Lord Silence the Arrogant
Each year on the Sunday before the 15 August, The World Council of Churches remind Christians to pray for the reunification of Korea. This weekend the prayer request has an added impetus to pray for a peaceful ending to the present war of words between President Trump and the North Korean ruler Kim Jong-un. If only our leaders could tweet tears of sadness and regret for lost opportunities rather than tweet threats of terror that will, if carried out, reap a whirlwind of devastation. Some have likened the present situation to that of the “Cuban Crisis” in the early 60s. One thing is certain something has to change or we could face an even greater disaster in the North and South of Korea.
Peace loving Koreans on both side of the border have been praying for a resolution to their divided country for many years. Walk down the main street of Seoul and you soon realise that the war between the North and the South has not ended. You will see a whole stretch of pavement housing pictures of the war and explaining how at present there is simply a ceasefire between the North and the South. The pictures also tell a story of the Korean people’s gratitude to all those nations who stood by them in the early 50s to bring about a ceasefire, but it is a reminder to the United Nations that we all have a responsibility to bring the war to an end.
If you were to visit Beecraigs Country Park near Linlithgow you will find a war memorial to I think over 1000 soldiers form the UK who gave their lives to ensure democracy ruled in Korea. The dream of peace still lives on.
It was 2012, I was in Seoul, South Korea in a busy restaurant. Sitting across the table from me was a slightly built figure. His silvery grey air with a hint of black still to be seen, complimented his smart appearance. I was his guest and as we shared stories of our families, he began to tell me his story. As a young boy he had left his home in a great hurry because the invading Japanese army was coming his way. He never had an opportunity to say goodbye to his brothers and sisters and parents. He was told all would be well and that he would be back home in a few days.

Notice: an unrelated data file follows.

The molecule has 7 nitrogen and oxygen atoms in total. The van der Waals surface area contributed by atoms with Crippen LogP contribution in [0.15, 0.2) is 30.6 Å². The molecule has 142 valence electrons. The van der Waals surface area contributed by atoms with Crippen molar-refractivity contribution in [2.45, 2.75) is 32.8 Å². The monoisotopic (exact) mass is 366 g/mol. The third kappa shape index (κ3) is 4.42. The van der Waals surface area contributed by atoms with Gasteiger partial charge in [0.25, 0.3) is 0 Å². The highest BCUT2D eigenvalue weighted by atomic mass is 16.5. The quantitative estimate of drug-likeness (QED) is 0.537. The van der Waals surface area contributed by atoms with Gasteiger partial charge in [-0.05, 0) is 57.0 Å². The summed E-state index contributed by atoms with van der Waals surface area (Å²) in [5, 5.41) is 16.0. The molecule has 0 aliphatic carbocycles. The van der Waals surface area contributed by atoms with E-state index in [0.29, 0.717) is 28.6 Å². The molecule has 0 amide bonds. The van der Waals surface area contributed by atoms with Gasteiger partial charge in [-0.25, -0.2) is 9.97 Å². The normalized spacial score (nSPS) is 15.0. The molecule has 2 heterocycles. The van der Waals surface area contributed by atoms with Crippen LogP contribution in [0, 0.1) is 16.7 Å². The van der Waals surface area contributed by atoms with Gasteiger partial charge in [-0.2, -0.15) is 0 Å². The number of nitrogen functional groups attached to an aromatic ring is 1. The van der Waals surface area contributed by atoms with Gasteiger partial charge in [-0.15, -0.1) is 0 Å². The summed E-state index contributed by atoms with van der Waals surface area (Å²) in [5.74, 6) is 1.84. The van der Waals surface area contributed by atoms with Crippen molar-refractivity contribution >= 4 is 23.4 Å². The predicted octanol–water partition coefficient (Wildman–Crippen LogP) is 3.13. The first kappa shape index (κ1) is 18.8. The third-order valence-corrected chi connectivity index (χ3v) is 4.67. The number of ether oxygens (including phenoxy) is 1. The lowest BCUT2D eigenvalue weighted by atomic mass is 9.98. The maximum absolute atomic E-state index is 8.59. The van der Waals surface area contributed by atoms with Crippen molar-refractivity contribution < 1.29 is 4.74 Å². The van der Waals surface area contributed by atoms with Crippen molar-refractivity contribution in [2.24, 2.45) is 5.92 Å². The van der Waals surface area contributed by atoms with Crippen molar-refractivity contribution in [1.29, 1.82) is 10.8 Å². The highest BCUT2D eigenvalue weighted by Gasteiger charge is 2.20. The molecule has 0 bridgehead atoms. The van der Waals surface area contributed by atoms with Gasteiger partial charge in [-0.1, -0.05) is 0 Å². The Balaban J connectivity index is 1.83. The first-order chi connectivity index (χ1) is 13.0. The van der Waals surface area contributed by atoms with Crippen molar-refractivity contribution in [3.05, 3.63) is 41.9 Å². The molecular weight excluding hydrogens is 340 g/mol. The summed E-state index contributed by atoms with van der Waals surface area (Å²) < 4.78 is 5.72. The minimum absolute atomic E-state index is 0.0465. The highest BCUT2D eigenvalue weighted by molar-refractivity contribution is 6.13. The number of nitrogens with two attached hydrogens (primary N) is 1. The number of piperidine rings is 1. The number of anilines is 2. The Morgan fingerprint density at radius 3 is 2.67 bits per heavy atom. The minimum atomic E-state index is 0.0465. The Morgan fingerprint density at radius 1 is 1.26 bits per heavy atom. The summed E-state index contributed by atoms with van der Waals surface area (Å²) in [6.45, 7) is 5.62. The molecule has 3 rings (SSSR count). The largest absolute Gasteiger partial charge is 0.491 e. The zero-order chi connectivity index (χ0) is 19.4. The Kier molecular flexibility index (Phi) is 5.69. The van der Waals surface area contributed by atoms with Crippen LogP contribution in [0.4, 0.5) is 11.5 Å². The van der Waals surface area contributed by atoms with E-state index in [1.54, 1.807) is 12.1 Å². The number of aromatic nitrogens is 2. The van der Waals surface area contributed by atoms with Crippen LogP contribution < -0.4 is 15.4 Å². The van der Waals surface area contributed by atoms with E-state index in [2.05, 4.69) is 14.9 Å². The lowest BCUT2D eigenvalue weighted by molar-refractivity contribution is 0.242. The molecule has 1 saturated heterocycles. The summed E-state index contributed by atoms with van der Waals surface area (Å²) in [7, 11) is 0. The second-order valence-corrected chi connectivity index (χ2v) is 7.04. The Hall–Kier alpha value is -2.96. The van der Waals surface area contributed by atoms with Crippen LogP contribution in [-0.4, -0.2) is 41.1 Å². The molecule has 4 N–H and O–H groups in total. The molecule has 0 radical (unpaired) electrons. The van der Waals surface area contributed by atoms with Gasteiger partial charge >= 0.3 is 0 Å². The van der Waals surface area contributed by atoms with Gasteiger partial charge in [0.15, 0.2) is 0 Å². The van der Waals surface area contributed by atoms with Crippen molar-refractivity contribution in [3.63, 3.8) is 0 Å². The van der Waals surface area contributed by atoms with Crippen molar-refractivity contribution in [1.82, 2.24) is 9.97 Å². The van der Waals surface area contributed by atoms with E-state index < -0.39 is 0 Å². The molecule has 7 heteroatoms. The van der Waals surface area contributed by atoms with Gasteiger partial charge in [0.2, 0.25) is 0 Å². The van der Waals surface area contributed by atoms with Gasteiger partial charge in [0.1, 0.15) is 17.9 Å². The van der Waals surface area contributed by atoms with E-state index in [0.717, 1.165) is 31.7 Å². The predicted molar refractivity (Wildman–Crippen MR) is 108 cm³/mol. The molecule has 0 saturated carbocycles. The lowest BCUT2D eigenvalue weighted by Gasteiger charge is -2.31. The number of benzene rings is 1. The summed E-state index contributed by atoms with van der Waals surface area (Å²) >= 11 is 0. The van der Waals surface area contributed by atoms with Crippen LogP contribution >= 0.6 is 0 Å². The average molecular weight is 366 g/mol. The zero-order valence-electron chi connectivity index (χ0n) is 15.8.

On the 15 August 1945 the Korean peninsular was divided into two countries and he found himself living in South Korea. My host told me it had been nearly 70 years since he saw his brothers and sisters and parents. He then rather wistfully mentioned that on some occasions he would go to the border and look across, wondering whatever became of his family. In the next sentence he asked me to pray for the re-unification of Korea. There was no hatred for the people of North Korea, just a longing of a nation to be reunited again.
As I listened, I learned that of all the nations in the world North Korea is recognised to be among the worst offenders against Christians. Over 30,000 Christians are thought to be labouring in concentration camps. Tens of thousands of citizens, including a high percentage of Christians, have defected to neighbouring South Korea. Many people in South Korea, just like my friend, fear for the safety of family members in North Korea. Many have lost touch with family after the Korean war in the early 50s.
The results of that war still affect people on either side of the border. When President Trump speaks with much the same threatening tone of Kim Jong-un, he is only escalating the possibility of more violence and heartbreak in Korea.
Today, we in Europe face a similar issue. Thousands upon thousands of people pushed out of their country through war and intolerance. Finding resolutions to major world problems will never be solved through violence. Here is a prayer in addition to today’s Sanctuary First prayer:
Remember those who feel
Those who search for loved ones in vain
Those who wistfully remember all they have lost
We pray for those in the middle of a ceasefire
May your Spirit strive within our world leaders
To seek peace
To search with others for unity
To break down walls
To seek wisdom
Rather than wisecracks
To tweet tears rather than terror
To talk softly
And speak with integrity
To live graciously
And seek the common good
So that all may feel secure
And all the children of the world
Live in harmony.
Albert Bogle, Minister of Sanctuary First